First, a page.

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ADA
Essential function dispute evolves around type of transmission

An employee drove an excavator, which had an automatic transmission. He also moved the excavator from one jobsite to another by hauling it on a trailer behind a semi-truck, which had a manual transmission. The employee was injured in a motorcycle accident and had his leg amputated. When he attempted to return to work, his employer terminated him because he was unable to drive the semi-truck to transport the excavator, which the employer considered to be an essential function of the position.

The Sixth Circuit Court of Appeals reversed the district court's decision that driving the semi-truck was an essential function of the excavator's job and held that a jury should decide. According to the court, transporting the excavator was not on the excavator's job description but was on that of the truck/tractor position; the excavator's job description did not list driving a manual transmission vehicle as an essential function; since the excavator remained at the work site "90% of the time," hauling it was a "marginal time investment" for the excavator operator; and the employer's reference in the job description to "other duties as assigned" was not sufficient to establish that it was an essential function.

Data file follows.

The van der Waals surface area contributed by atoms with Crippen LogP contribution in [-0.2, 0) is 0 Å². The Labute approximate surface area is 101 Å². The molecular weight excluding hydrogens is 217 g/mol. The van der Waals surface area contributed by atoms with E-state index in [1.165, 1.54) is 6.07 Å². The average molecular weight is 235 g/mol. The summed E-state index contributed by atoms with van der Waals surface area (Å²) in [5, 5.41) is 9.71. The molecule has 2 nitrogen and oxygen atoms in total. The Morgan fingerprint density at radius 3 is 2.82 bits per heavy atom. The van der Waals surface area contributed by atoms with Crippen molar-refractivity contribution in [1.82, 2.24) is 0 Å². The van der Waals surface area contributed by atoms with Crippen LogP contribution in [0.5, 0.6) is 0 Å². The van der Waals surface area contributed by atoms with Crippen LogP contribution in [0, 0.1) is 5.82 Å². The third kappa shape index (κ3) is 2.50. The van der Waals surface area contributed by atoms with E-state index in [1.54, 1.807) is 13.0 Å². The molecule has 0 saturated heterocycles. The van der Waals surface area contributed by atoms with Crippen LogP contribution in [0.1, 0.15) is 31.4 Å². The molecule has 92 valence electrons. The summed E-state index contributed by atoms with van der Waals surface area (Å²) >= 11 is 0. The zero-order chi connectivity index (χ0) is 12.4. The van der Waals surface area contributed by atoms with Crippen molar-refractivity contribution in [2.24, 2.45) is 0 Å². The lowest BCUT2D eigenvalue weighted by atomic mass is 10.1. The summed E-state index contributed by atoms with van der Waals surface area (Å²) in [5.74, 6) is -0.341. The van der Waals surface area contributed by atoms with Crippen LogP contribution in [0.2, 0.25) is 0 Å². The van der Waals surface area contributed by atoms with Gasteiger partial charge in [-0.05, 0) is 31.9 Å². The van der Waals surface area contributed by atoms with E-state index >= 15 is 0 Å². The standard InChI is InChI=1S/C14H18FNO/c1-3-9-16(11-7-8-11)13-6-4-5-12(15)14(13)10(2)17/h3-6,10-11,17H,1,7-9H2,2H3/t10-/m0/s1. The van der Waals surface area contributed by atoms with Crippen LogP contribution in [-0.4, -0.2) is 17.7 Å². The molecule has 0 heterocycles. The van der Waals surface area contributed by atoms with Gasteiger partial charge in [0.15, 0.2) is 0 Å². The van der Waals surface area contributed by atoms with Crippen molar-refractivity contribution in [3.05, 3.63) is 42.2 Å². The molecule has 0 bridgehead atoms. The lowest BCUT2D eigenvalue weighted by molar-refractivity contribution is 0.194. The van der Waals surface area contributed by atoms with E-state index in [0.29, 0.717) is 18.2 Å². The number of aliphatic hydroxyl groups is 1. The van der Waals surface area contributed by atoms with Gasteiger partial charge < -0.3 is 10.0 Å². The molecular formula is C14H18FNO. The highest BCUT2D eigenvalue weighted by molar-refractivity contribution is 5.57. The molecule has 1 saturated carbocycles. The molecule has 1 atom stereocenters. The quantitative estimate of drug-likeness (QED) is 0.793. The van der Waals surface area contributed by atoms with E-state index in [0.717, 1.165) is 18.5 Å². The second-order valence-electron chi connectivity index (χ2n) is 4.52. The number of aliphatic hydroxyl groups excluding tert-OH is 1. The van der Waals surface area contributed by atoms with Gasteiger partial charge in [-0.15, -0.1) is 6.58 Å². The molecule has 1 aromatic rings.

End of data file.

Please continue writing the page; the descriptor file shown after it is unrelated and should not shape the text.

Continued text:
Henschel v. Claire County Road Commission



Workers' Compensation
Mexican company must repay Workers' Compensation benefits - Arizona

A Mexican citizen and resident worked for a Mexican transportation company, Porteadores del Noroeste S.A. de C.V., and was injured in a rollover accident in Arizona. The employee received disability benefits from Mexico's social security agency, but not all his medical bills were paid.

Since the company did not have Workers' Compensation coverage, the employee received payment from the Industrial Commission of Arizona's special fund for his medical treatment. The Commission then sought to recover its costs from Porteadores. The attorneys for the company argued that the North American Free Trade Agreement (NAFTA) controlled its activities in the U.S. and the commission lacked jurisdiction. However, the appellate court upheld the award, noting only the U.S. government can challenge potential state law conflicts with NAFTA.



$65,000 increase in Workers' Comp premium justified by potential contractor claims - Connecticut

A Connecticut appellate court ruled that a health care contracting firm, Compassionate Care, Inc., is responsible for $66,000 in premium costs, rather than the $1,000 they expected to pay. Compassionate Care Inc. refers "health care professionals," including nurses and nurse's assistants, to provide services to private individuals and organizations such as nursing homes. Providers can accept or reject assignments from Compassionate Care, are free to work with other agencies, and are treated as independent contractors.

Several insurers had denied the application for coverage, concerned about the risk exposure of the health care providers, so the company applied through the residual market and received a policy from Travelers, with an estimated premium of $1,031 based on the clerical staff headcount.